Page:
About Recrear Recrear is a Canadian charity composed of a network of young professionals from all over the world. We design and implementing participatory youth-led research to create active youth engagement. Our program utilizes creative techniques to understand the perspective and experiences of young people in the community. Based on the results of our research, we support development partners, local institutions and community organizations to design original, youth-friendly programs.

About CYEN The Caribbean Youth Environment Network is a non-profit organization dedicated to improving the quality of life of Caribbean young people by facilitating their personal development and promoting their full involvement in all matters pertaining to the environment and sustainable development. The organization promotes education and training, Caribbean integration and community empowerment as tools to develop an ethic amongst young people that assists in the conservation and protection of natural resources within the Wider Caribbean.

About the UN-HabitatYouth Fund The UN-Habitat Youth Fund supports urban youth in developing countries. It aims to advance the achievements of the Millennium Development goals and the Habitat Agenda by providing grants up to USD 25,000 to youth-led projects piloting innovative approaches to employment, good urban governance, shelter and secure tenure.

The Methodology:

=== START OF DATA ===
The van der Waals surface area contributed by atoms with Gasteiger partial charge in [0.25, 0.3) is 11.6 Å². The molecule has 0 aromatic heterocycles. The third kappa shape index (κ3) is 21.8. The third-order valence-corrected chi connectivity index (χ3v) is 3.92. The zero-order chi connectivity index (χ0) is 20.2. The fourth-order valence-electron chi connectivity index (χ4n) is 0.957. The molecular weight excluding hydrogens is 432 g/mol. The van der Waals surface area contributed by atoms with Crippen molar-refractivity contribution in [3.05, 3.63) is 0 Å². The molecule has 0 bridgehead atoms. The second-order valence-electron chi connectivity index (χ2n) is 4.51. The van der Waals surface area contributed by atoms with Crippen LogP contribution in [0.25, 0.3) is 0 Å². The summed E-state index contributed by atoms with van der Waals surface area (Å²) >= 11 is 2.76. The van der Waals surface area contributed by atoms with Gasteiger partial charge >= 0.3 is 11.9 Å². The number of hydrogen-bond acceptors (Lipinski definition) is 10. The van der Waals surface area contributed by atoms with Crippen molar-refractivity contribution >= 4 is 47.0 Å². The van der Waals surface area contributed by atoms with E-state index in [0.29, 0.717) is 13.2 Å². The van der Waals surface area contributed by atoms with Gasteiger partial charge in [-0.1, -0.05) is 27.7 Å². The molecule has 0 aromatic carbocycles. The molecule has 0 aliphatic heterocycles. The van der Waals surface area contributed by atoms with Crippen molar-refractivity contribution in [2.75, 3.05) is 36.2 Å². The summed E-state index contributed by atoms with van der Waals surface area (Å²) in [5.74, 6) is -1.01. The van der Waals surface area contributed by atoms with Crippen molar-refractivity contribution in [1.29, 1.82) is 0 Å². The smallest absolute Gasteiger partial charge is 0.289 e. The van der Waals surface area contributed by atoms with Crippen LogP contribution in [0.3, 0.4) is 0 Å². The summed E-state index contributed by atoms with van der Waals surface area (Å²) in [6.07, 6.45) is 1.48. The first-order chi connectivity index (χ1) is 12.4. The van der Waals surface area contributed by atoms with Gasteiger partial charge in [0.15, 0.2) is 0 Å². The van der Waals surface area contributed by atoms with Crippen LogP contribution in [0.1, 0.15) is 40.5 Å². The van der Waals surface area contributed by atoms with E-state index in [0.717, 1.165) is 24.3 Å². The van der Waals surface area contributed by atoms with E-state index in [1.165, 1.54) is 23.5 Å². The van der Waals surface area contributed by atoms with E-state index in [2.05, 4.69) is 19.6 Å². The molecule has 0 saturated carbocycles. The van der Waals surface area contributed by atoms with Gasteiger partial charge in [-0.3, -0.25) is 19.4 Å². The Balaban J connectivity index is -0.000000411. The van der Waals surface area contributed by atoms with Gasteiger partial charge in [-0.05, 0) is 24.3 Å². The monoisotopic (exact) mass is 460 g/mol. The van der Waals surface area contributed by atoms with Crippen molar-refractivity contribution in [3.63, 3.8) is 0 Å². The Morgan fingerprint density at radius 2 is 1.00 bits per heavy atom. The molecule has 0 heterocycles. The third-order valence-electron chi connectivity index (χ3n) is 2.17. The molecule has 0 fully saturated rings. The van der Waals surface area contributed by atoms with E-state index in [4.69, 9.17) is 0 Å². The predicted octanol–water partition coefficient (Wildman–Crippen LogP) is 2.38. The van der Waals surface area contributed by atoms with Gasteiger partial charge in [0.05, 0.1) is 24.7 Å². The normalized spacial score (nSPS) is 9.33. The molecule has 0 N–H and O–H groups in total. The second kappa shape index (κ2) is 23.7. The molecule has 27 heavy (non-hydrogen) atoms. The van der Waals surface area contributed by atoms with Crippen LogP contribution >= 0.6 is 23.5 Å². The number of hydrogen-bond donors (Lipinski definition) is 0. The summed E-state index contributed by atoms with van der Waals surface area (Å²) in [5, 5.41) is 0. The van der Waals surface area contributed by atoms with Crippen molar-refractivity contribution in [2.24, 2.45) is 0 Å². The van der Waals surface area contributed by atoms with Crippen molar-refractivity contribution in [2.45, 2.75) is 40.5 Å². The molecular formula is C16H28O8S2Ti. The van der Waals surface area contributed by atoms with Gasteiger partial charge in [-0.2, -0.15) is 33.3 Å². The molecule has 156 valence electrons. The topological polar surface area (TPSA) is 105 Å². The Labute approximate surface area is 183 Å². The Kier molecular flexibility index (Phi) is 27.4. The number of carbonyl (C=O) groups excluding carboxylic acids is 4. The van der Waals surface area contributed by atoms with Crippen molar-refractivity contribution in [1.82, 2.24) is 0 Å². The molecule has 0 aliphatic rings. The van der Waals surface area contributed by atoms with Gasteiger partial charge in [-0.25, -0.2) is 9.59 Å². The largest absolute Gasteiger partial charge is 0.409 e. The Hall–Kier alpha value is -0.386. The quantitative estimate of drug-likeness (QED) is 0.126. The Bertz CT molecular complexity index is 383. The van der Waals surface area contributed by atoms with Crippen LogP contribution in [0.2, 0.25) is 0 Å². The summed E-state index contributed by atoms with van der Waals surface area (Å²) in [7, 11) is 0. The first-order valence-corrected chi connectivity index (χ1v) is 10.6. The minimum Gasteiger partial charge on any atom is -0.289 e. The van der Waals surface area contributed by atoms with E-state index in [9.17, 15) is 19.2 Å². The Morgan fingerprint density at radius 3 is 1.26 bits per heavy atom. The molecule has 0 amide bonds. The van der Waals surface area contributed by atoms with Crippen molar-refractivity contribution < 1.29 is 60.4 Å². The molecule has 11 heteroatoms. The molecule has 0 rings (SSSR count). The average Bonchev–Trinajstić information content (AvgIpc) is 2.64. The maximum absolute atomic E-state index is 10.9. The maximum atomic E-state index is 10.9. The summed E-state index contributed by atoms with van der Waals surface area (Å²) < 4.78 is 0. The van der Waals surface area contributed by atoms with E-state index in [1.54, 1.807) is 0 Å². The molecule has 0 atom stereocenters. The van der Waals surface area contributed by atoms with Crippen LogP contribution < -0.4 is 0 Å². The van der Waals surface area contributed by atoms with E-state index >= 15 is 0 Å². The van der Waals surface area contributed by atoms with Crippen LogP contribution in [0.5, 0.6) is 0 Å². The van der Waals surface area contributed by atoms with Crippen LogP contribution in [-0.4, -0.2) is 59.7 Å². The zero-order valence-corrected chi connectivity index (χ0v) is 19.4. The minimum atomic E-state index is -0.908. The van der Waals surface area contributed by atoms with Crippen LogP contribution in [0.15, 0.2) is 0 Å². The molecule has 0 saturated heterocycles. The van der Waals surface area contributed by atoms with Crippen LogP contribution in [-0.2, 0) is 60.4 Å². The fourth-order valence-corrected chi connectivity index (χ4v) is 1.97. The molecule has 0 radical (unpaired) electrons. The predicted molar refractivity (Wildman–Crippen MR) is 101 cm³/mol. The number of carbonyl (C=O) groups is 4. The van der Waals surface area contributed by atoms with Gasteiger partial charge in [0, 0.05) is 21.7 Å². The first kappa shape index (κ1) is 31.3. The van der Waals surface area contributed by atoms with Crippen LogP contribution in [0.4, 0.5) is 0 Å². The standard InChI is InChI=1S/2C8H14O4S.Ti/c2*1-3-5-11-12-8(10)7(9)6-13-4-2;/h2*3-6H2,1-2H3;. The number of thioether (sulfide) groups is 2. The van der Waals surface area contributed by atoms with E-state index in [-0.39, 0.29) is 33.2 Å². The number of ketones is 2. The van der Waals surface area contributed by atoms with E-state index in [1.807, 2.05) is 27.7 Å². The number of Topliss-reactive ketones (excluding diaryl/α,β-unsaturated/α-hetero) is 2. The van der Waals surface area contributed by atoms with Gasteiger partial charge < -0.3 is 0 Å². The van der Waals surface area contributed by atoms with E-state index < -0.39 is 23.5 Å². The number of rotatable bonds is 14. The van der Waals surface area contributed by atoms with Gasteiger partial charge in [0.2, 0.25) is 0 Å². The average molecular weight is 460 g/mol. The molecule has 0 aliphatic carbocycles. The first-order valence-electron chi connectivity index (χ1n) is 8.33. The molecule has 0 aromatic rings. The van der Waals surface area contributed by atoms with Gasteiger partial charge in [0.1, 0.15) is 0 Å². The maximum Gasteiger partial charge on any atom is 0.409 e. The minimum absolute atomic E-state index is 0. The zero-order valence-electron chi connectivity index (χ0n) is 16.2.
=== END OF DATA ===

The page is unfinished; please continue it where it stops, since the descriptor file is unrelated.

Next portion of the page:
Youth-led Participatory Action Research Youth Consulting for Climate Change reflects a research process carried out through the lenses of two teams working together: a team of 3 international researchers and a team of 10 Cuba youth researchers. These diverse perspectives bring something rare and unique to the research. Cuba is a complex, misunderstood, often paradoxical, polarized, and polarizing country. The team of Cuban youth researchers brought an authentic perspective of youth from three provinces as well as checks and balances to the research process. The international team translated Cuba to non-Cubans; using outsider’s eyes to observe what is so special and different about this country. In each city Recrear networked with key youth organizations to bring together the most eclectic and representative group of young people and to invite organizations to be invested in the process. The two teams were trained in two week-long retreats which allowed them to develop a common culture, share knowledge, and connect with young leaders from other provinces. All of this while building good friendships. The co-researching process was just as important as arriving to the findings themselves. The Cuban team supported the logistics involved in organizing the research workshops, which were facilitated by the Recrear team. Within each province, they took care of mobilizing their networks and expanding them to recruit 25 young people that would be as representative as possible of youth in the province.